For these reasons, we conclude section 647.6, subdivision (a) is not a lesser included offense of section 288, subdivision (a) under the elements test.10
Lopez alternatively argues the accusatory pleading here described conduct which would necessarily have violated section 647.6, subdivision (a). Assuming arguendo the accusatory pleading test governs sua sponte instructional obligations (but see fn. 6, ante ), the conduct described in the accusatory pleading would not necessarily have violated section 647.6, subdivision (a). The language of the accusatory pleading on which Lopez relies was the allegation he violated section 288, subdivision (a) by “touch[ing] the victim's vaginal area outside of her underwear.” Nothing in this language is inconsistent with a mutually consensual touching,11 and section 288, subdivision (a) can be violated even if the victim consented to touching. (People v. Cardenas (1994) 21 Cal.App.4th 927, 937, fn. 7, 26 Cal.Rptr.2d 567.)
We therefore assess whether the conduct described in the accusatory pleading-a nonforcible or consensual touching of the vaginal area of a female through her clothing-necessarily violates section 647.6, subdivision (a). The answer is no. A female child who rides on her father's shoulders might have contact between her vaginal area and her father's neck or shoulders, but that contact would not unhesitatingly irritate or disturb a reasonable person. A consenting female partner would not be unhesitatingly irritated or disturbed if her partner engaged in the type of contact described by the accusatory pleading.
We therefore conclude that section 647.6, subdivision (a) is not a necessarily lesser included offense of section 288, subdivision (a) under either the elements test or the accusatory pleading test, and there was no sua sponte instructional obligation in this case.
Lopez claims the trial court made two sentencing errors: (1) by sentencing him to 25 years to life under section 667.61, subdivision (a), and (2) by doubling that term under section 667, subdivision (e)(1). He also asserts it was error to use the same prior felony conviction to double the term under section 667, subdivision (e)(1) and to impose a five-year enhancement under section 667, subdivision (a).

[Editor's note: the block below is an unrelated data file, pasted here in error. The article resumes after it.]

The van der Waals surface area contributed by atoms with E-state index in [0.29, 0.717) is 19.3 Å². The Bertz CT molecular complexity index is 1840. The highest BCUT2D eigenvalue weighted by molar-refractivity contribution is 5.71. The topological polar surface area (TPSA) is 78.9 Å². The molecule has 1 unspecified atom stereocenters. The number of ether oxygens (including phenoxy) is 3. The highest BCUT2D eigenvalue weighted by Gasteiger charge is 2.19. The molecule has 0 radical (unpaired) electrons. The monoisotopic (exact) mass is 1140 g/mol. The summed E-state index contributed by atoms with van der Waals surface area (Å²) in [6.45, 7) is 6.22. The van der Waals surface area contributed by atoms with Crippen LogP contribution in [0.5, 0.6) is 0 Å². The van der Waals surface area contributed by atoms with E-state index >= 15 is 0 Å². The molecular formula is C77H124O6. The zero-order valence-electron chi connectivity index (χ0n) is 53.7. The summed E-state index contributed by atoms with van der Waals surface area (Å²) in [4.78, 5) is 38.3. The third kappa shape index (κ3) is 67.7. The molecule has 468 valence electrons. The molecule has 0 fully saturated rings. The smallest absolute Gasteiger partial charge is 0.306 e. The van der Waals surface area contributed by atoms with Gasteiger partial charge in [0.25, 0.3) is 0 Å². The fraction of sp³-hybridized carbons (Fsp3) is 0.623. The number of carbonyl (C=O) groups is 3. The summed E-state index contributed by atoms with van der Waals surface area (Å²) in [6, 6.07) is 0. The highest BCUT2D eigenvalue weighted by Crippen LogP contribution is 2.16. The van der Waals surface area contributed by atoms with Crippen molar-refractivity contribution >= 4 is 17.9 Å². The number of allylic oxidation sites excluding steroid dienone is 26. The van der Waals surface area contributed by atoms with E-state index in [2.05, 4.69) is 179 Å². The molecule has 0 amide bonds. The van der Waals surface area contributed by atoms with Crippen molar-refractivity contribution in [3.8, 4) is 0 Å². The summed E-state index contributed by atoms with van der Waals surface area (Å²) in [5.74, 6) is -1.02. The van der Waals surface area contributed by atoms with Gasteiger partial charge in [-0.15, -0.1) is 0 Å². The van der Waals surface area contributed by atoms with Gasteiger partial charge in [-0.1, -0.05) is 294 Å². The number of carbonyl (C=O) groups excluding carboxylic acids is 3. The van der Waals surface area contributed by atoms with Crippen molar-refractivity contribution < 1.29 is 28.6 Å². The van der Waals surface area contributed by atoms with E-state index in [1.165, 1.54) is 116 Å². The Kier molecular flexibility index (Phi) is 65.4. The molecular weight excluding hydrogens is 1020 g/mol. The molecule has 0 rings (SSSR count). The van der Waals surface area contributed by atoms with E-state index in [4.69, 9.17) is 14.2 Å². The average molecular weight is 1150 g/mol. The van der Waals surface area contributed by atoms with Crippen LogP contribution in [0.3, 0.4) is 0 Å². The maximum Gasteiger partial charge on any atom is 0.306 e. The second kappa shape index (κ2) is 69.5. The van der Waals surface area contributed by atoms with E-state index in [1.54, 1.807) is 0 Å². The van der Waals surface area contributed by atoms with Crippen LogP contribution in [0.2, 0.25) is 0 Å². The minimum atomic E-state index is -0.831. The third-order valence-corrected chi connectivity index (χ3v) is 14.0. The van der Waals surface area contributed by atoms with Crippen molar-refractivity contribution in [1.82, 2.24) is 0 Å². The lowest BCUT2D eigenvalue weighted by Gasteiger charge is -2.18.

We need not consider these sentencing claims because we agree with Lopez's argument that this matter must be remanded for reconsideration of the sentence under People v. Superior Court (Romero) (1996) 13 Cal.4th 497, 53 Cal.Rptr.2d 789, 917 P.2d 628. The trial court's comments indicate it imposed the sentence under the impression it had no discretion to strike the prior serious or violent felony conviction allegation. Because that impression was erroneous, we remand to allow the trial court to exercise the discretion discussed in Romero.
The matter is remanded for resentencing consistent with the sentencing standard set forth in Romero; in all other respects the judgment is affirmed.
FN2. All further statutory references are to the Penal Code unless otherwise specified.. FN2. All further statutory references are to the Penal Code unless otherwise specified.
3. Arielle's testimony was unclear and contradictory on this point: at times she denied that Lopez told her he was taking her home, and at other times she said he did say he was taking her home.
4. Detective Claytor testified that child molesters sometimes use lubricants such as Vaseline to masturbate or to allow penetration of younger children.
5. We recognize that People v. La Fontaine (1978) 79 Cal.App.3d 176, 183, 144 Cal.Rptr. 729 and its progeny (see People v. Poon (1981) 125 Cal.App.3d 55, 178 Cal.Rptr. 375; People v. Gordon (1985) 165 Cal.App.3d 839, 212 Cal.Rptr. 174; People v. Callan (1985) 174 Cal.App.3d 1101, 220 Cal.Rptr. 339) have stated section 647.6 subdivision (a), and its predecessor statute, former section 647a, is a lesser included offense of section 288, subdivision (a). For the reasons we discuss, we disagree with La Fontaine and its progeny.